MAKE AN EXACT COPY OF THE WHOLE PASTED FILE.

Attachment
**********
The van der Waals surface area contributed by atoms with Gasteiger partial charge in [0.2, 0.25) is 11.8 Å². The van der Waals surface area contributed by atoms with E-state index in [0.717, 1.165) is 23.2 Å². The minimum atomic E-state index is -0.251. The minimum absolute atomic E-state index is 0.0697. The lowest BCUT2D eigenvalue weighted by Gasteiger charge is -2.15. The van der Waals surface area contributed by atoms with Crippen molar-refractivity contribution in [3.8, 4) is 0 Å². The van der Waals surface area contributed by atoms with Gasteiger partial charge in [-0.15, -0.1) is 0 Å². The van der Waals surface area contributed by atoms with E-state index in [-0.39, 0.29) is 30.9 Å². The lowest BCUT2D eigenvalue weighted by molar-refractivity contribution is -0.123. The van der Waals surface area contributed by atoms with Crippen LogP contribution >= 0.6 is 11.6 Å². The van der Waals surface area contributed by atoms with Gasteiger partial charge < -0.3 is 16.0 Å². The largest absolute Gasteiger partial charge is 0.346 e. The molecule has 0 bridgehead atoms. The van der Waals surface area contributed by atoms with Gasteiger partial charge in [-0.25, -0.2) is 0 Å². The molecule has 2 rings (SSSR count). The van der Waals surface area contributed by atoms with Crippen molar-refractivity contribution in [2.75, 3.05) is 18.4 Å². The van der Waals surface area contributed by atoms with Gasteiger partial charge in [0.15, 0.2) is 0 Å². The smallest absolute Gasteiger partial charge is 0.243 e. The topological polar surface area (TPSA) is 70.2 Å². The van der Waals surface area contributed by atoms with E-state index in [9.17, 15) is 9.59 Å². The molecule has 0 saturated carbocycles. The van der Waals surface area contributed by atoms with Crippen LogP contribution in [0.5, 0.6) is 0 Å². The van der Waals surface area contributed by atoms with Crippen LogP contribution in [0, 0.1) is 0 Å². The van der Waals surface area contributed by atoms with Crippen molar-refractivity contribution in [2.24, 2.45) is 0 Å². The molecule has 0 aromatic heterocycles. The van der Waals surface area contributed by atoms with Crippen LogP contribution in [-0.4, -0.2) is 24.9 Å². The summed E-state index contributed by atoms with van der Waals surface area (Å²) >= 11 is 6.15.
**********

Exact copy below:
The van der Waals surface area contributed by atoms with Gasteiger partial charge in [0.2, 0.25) is 11.8 Å². The van der Waals surface area contributed by atoms with E-state index in [0.717, 1.165) is 23.2 Å². The minimum atomic E-state index is -0.251. The minimum absolute atomic E-state index is 0.0697. The lowest BCUT2D eigenvalue weighted by Gasteiger charge is -2.15. The van der Waals surface area contributed by atoms with Crippen molar-refractivity contribution in [3.8, 4) is 0 Å². The van der Waals surface area contributed by atoms with Gasteiger partial charge in [-0.15, -0.1) is 0 Å². The van der Waals surface area contributed by atoms with E-state index in [-0.39, 0.29) is 30.9 Å². The lowest BCUT2D eigenvalue weighted by molar-refractivity contribution is -0.123. The van der Waals surface area contributed by atoms with Crippen LogP contribution >= 0.6 is 11.6 Å². The van der Waals surface area contributed by atoms with Gasteiger partial charge < -0.3 is 16.0 Å². The largest absolute Gasteiger partial charge is 0.346 e. The molecule has 0 bridgehead atoms. The van der Waals surface area contributed by atoms with Gasteiger partial charge in [-0.25, -0.2) is 0 Å². The molecule has 2 rings (SSSR count). The van der Waals surface area contributed by atoms with Crippen molar-refractivity contribution in [2.75, 3.05) is 18.4 Å². The van der Waals surface area contributed by atoms with Gasteiger partial charge in [0.15, 0.2) is 0 Å². The smallest absolute Gasteiger partial charge is 0.243 e. The topological polar surface area (TPSA) is 70.2 Å². The van der Waals surface area contributed by atoms with E-state index in [9.17, 15) is 9.59 Å². The molecule has 0 saturated carbocycles. The van der Waals surface area contributed by atoms with Crippen LogP contribution in [0.5, 0.6) is 0 Å². The van der Waals surface area contributed by atoms with Crippen LogP contribution in [0, 0.1) is 0 Å². The van der Waals surface area contributed by atoms with Crippen molar-refractivity contribution in [2.24, 2.45) is 0 Å². The molecule has 0 aromatic heterocycles. The van der Waals surface area contributed by atoms with Crippen LogP contribution in [-0.4, -0.2) is 24.9 Å². The summed E-state index contributed by atoms with van der Waals surface area (Å²) >= 11 is 6.15.